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  8. Quite a haunting and visceral image you've portrayed Michelle, in your deeply moving poem; and reinforced by each repeated, " scritch-a-scratch." I hope this "golden shimmer," becomes available for these boys.

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    1. Oh, that golden shimmer has already made several appearances! There was some serious writing talent in that classroom. I just hope they'll continue to nurture their creativity when they get out of there.

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  9. Heart-breaking.
    Appreciations for your time with these young writers.
    This is a chilling & then uplifting answer to the beauty-from-ugly challenge.
    You are a wiz.

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    1. Aw thanks, Jan. I don't really feel like a wiz, though. More like a messenger. :)

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  10. So many wonderful lines to fasten on, but I think I like the ending best.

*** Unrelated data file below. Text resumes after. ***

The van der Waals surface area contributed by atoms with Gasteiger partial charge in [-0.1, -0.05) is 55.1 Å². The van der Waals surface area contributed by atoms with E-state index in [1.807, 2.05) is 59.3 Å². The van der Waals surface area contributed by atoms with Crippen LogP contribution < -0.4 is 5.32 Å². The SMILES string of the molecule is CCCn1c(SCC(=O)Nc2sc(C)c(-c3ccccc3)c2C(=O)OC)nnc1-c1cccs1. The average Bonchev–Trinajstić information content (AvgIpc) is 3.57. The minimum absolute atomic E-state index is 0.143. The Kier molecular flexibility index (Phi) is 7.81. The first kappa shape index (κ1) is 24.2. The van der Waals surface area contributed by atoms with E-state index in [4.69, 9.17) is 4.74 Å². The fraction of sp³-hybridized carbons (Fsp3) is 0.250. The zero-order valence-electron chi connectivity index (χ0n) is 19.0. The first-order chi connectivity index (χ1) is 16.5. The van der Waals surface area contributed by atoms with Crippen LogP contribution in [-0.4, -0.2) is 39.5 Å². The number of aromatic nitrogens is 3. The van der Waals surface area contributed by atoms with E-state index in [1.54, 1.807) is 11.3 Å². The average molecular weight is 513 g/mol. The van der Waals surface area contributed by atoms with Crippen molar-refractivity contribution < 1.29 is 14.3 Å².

until, in silence,
    words ignite…
    and cast a golden shimmer

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    1. Thank you, Rosi. The glow was definitely there at the end of our last workshop. I hope it endures.

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  11. Well, instead of starting my day reading your post, I am ending it and find it something to remember. You've written from must have been a heart-rending time for you, but heart-searching for those boys, Michelle. My dad, long ago, taught a class to men prisoners to help them learn job search techniques when they finished their terms. He often talked about how important it was to give them respect and hope. It seems you did that, and I love the "scratch-scratch" continuing, pushing at them, and you, to make change. The "veins of ink/that bleed onto the paper" shows a gift they won't forget. Thank you!

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    1. Yes, respect and hope is key! In the end, I'm not sure if it was the poetry these boys were responding to, or the fact that someone bothered to take the time to come in and give them some attention and nurturing without casting judgment. Probably a combination of the two. All I know is that it was a worthwhile experience for all involved!